It is to be understood that each server 82, 200, 204, 208, can be implemented using an appropriately configured hardware computing environment, comprising at least one processor, volatile storage (e.g. random access memory), non-volatile storage (e.g. hard disk drive), and at least one network interface all interconnected by a bus. Other components can also be connected to the processor via the bus, such as input devices and output devices. Likewise it is to be understood that the hardware computing environment of any particular server is configured to execute an operating system and other software such that the servers are ultimately configured to perform according to the teachings herein. Furthermore, it will be understood that each server can itself be implemented as several different servers, or alternatively one or more servers in FIG. 1 can be consolidated into a single server.

Claims (20)

1. A method for configuring a computing device for interaction with a server comprising:
receiving an account identifier at the computing device, the account identifier associated with an account on an application server;
sending the account identifier to a registration server, the registration server configured to determine an application server identifier associated with the account identifier, the application server identifier associated with the application server;
receiving the application server identifier, at the computing device, from the registration server;
establishing communication between the computing device and the application server using the application server identifier at the computing device to locate the application server; and
accessing the account from the computing device using the account identifier.
2. The method of claim 1 wherein the account identifier is associated with a client-side application executable on the computing device, the client-side application corresponding to a server-side application executable on the server, the account associated with the server-side application.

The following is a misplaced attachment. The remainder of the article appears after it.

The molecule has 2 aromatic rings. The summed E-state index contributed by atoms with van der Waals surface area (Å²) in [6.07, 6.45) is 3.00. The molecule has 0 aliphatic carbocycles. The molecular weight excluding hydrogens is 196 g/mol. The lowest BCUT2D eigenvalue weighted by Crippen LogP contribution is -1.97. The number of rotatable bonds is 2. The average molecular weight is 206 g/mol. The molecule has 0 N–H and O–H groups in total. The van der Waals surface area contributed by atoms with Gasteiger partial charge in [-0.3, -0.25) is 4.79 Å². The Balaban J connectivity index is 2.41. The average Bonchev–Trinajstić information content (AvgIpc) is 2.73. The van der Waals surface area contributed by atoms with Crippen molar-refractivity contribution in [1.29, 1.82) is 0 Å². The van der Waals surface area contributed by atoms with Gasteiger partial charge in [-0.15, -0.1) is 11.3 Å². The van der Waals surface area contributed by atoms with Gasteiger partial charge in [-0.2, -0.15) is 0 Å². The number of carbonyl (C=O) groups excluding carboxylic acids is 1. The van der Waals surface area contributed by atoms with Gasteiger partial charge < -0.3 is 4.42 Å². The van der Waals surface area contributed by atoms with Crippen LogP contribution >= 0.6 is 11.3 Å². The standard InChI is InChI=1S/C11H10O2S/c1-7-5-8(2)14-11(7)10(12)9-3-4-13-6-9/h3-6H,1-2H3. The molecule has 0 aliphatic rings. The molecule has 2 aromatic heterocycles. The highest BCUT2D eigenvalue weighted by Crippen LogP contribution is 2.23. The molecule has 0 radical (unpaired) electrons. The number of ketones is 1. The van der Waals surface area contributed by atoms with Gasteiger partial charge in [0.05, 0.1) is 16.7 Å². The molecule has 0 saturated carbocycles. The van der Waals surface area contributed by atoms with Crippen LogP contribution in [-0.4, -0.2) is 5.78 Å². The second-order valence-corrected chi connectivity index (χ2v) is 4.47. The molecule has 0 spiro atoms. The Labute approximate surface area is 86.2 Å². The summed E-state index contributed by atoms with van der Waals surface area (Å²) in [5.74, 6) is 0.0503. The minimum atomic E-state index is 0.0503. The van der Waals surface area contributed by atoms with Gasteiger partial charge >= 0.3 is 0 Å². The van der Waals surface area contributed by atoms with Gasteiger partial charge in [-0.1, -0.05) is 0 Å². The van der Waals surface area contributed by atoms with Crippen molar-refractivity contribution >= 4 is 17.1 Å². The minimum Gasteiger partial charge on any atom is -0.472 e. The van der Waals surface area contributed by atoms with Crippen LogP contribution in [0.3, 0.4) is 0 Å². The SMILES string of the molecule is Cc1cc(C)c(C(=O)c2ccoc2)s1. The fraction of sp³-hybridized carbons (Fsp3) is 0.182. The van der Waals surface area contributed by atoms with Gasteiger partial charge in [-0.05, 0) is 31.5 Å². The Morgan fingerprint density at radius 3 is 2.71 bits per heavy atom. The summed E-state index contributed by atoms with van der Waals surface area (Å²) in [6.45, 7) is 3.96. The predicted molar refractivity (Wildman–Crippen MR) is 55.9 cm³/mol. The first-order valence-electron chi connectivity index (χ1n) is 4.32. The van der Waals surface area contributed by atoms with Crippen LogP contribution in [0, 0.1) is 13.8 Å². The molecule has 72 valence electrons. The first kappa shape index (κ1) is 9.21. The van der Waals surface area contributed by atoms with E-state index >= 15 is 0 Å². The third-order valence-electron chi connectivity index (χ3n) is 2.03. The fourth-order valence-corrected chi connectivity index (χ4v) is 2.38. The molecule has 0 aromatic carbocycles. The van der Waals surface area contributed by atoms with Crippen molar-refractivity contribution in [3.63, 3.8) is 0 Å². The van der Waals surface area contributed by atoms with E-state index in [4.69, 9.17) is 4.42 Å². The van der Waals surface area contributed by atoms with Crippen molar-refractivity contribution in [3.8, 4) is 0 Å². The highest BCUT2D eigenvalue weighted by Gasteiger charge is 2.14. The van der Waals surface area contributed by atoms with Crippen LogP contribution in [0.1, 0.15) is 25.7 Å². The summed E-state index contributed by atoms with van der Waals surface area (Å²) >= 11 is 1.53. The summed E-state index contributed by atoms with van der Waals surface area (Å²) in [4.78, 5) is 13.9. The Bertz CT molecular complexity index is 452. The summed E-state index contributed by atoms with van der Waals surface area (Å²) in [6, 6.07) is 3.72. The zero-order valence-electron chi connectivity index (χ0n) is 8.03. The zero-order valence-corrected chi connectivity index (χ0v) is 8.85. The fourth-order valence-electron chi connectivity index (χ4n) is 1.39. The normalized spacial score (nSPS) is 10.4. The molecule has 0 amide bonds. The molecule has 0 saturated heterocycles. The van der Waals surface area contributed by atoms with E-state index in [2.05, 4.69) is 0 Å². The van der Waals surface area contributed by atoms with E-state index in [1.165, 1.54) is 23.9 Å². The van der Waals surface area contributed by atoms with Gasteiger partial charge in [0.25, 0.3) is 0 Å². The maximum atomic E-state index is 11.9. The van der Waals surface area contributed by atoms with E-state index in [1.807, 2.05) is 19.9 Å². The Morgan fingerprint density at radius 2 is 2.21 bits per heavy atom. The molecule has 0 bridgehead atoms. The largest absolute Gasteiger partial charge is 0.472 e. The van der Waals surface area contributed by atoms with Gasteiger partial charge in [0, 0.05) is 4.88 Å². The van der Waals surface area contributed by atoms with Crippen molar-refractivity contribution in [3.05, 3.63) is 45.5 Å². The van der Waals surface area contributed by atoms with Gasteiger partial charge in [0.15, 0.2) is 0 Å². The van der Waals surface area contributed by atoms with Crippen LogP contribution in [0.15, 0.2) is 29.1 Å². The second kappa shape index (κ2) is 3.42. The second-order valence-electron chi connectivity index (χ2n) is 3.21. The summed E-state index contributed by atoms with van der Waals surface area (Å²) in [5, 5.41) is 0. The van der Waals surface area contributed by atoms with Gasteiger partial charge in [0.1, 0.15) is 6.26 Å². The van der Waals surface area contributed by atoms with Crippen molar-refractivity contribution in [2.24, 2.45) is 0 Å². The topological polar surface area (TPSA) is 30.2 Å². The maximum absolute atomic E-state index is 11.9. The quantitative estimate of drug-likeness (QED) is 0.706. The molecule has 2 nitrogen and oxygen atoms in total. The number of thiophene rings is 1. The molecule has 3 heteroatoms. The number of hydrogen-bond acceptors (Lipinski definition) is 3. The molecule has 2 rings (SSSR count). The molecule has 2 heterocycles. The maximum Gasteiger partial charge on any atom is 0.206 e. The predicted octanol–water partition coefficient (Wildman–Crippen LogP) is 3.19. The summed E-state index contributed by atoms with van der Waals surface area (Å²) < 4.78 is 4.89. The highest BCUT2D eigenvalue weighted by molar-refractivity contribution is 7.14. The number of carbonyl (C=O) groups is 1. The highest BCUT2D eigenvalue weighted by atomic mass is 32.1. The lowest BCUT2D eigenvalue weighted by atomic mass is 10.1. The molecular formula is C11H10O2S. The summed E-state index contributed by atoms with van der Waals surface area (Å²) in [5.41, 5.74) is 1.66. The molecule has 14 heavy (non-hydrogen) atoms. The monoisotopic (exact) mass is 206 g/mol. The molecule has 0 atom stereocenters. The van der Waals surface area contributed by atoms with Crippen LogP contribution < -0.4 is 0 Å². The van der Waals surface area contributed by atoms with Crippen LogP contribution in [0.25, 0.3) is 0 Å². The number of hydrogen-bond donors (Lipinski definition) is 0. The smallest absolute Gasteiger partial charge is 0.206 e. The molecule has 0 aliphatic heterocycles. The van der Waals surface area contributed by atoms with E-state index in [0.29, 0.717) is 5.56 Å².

3. The method of claim 2 wherein the sending the account identifier to a registration server includes sending the account identifier to a registration server via a mediation server and a gateway.
4. The method of claim 3 wherein the establishing communication includes establishing communication between the client-side application and the server-side application.
5. The method of claim 4 wherein the account identifier corresponds with credentials of the account.
6. The method of claim 5 wherein the application server identifier corresponds with a network address of the application server.
7. The method of claim 6 comprising:
prior to the receiving the account identifier, creating the account, at the application server;
loading the credentials of the account at the application server; and
sending the application server identifier and the account identifier from the application server to the registration server.
8. The method of claim 7 comprising:
receiving the application server identifier and the account identifier at the registration server, from the application server; and
storing the application server identifier and the account identifier at the registration server.
9. The method of claim 6 wherein the client-side application includes a social networking client application and the server-side application includes a social networking server application.
10. The method of claim 6 wherein the client-side application includes an email client application and the server-side application includes an email server application.
11. A computing device comprising: